Published 19th March 2012
The new build steam locomotive, No. 60163 Tornado visited Wimbledon Electric train depot for a few days from March 13 for scheduled maintenance on the depot’s wheel lathe.
The engine arrived from The Mid Hants Railway where it had been undergoing routine winter maintenance followed by operating some services on the line.
Tornado was brought to the award winning Wimbledon Depot by a DB Shenker class 66 diesel along with two Support Coaches. The only main line approved Southern Slam door electric, the 1960s built blue liveried ‘4 VEP No. 3417 Gordon Pettit was also at the depot at the same time. This is owned by The Bluebell Railway and named after a highly respected railwayman, the former Southern Region General Manager, now in his 80s.
The locomotive had its driving rods removed to allow axles to be tuned independently on the lathe and at dawn on March 14 was shunted onto the wheel lathe at the back of the depot. The wheel lathe was built by Hegenscheidt of Germany.
The front axle of pony truck was positioned on the lathe and the finest trimming started by the experienced lathe operator. The Pony Truck takes a pounding as it ‘steers’ the locomotive along the track and from time to time has to be treated to ensure a smooth ride.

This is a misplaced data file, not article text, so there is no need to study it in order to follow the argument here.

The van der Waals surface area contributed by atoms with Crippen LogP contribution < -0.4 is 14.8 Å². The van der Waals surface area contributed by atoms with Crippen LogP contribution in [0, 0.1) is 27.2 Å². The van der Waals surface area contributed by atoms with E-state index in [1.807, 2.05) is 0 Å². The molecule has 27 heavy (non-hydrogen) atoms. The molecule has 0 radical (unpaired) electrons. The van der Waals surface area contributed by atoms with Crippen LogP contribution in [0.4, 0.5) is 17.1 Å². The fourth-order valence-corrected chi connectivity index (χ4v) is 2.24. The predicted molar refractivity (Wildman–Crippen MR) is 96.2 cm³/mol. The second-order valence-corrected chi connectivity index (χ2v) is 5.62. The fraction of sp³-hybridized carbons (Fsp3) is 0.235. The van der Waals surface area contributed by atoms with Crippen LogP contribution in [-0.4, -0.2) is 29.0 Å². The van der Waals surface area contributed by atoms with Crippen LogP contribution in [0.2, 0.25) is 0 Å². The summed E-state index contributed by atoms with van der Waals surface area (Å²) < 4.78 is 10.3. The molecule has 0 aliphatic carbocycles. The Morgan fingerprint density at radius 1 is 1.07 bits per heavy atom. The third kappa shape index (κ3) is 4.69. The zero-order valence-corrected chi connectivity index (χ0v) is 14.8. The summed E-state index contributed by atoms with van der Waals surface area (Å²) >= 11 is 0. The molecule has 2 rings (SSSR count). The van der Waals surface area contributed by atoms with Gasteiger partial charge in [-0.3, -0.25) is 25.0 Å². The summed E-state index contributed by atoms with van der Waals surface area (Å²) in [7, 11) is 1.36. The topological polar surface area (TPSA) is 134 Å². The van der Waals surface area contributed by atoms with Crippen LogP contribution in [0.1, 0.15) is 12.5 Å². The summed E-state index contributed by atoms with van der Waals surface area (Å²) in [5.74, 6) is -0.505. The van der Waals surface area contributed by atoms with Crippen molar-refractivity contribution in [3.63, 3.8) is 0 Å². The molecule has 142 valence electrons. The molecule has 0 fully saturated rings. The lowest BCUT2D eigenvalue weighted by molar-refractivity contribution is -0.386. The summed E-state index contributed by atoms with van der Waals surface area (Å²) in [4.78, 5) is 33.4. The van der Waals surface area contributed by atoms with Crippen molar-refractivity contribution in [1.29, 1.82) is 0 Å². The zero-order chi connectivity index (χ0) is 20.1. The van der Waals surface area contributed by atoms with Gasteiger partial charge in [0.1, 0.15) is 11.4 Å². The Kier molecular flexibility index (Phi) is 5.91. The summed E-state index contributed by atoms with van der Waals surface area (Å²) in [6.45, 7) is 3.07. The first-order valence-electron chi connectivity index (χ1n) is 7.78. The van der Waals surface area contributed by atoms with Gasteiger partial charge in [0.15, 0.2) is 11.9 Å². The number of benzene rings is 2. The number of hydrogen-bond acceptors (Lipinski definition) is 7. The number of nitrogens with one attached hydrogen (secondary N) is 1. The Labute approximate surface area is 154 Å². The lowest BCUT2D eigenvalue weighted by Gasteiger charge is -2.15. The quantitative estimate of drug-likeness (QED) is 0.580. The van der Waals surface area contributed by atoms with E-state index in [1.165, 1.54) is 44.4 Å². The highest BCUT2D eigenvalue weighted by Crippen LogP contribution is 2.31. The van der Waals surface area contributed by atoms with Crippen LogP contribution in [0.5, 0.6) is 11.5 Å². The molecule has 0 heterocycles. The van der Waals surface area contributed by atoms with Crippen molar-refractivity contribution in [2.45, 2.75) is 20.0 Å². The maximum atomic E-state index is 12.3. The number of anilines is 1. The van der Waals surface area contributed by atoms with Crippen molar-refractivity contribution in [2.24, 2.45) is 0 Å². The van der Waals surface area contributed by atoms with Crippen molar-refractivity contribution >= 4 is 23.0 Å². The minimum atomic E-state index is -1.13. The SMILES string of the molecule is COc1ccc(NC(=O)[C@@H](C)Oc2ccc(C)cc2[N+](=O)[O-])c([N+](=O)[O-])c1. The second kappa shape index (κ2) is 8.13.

The lathe operator is positioned underneath the locomotive in a cabin and he watches the reprofiling of the wheels at close quarters wearing a protective mask. This ensures no swarf, or cuttings from the lathe and wheel come into contact with him.
The engine was then moved so the nest set of wheels were in position over the lathe, using a capstan and rope in traditional shunting mode.
The driving wheels also received remedial attention on the lathe with the minutest amount of metal cut from the wheels. This maintains the correct profile ensuring a smooth running engine which is also track-friendly.
This work also ensures that any metallic ‘hard spots’ are equalised on the wheels which reduces wear and vibration on the engine. This can in turn affect the suspension adversely so is a very important task to have done correctly.